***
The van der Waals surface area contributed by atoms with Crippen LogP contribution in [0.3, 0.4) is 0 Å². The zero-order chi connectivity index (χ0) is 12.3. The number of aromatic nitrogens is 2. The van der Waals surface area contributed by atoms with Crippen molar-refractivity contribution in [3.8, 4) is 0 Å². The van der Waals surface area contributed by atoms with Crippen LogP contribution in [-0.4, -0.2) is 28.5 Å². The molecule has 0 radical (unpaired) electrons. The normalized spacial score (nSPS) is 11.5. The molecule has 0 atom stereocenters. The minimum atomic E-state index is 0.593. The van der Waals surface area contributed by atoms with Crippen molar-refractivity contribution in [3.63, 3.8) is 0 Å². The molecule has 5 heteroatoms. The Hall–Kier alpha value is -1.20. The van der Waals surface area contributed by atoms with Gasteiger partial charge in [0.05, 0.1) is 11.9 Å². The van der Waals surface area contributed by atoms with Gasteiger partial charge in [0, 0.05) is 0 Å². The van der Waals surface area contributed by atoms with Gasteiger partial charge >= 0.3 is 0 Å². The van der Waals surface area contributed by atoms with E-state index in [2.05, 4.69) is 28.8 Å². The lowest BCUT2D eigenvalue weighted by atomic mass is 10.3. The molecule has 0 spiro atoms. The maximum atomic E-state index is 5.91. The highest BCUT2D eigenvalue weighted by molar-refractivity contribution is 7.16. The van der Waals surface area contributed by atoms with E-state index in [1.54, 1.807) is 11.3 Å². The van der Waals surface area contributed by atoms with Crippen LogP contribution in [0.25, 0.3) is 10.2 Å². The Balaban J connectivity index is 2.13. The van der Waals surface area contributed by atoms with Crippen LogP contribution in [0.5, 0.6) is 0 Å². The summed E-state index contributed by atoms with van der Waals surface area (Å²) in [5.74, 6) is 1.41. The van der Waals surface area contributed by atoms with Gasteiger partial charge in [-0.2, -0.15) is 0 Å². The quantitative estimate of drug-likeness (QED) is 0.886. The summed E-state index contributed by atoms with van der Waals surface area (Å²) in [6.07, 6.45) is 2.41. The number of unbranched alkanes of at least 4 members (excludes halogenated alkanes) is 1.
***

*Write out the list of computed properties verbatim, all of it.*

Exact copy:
The van der Waals surface area contributed by atoms with Crippen LogP contribution in [0.3, 0.4) is 0 Å². The zero-order chi connectivity index (χ0) is 12.3. The number of aromatic nitrogens is 2. The van der Waals surface area contributed by atoms with Crippen molar-refractivity contribution in [3.8, 4) is 0 Å². The van der Waals surface area contributed by atoms with Crippen LogP contribution in [-0.4, -0.2) is 28.5 Å². The molecule has 0 radical (unpaired) electrons. The normalized spacial score (nSPS) is 11.5. The molecule has 0 atom stereocenters. The minimum atomic E-state index is 0.593. The van der Waals surface area contributed by atoms with Crippen molar-refractivity contribution in [3.63, 3.8) is 0 Å². The molecule has 5 heteroatoms. The Hall–Kier alpha value is -1.20. The van der Waals surface area contributed by atoms with Gasteiger partial charge in [0.05, 0.1) is 11.9 Å². The van der Waals surface area contributed by atoms with Gasteiger partial charge in [0, 0.05) is 0 Å². The van der Waals surface area contributed by atoms with Gasteiger partial charge >= 0.3 is 0 Å². The van der Waals surface area contributed by atoms with E-state index in [2.05, 4.69) is 28.8 Å². The lowest BCUT2D eigenvalue weighted by atomic mass is 10.3. The molecule has 0 spiro atoms. The maximum atomic E-state index is 5.91. The highest BCUT2D eigenvalue weighted by molar-refractivity contribution is 7.16. The van der Waals surface area contributed by atoms with E-state index in [1.54, 1.807) is 11.3 Å². The van der Waals surface area contributed by atoms with Crippen LogP contribution in [0.25, 0.3) is 10.2 Å². The Balaban J connectivity index is 2.13. The van der Waals surface area contributed by atoms with Crippen LogP contribution in [0.5, 0.6) is 0 Å². The summed E-state index contributed by atoms with van der Waals surface area (Å²) in [5.74, 6) is 1.41. The van der Waals surface area contributed by atoms with Gasteiger partial charge in [-0.2, -0.15) is 0 Å². The quantitative estimate of drug-likeness (QED) is 0.886. The summed E-state index contributed by atoms with van der Waals surface area (Å²) in [6.07, 6.45) is 2.41. The number of unbranched alkanes of at least 4 members (excludes halogenated alkanes) is 1.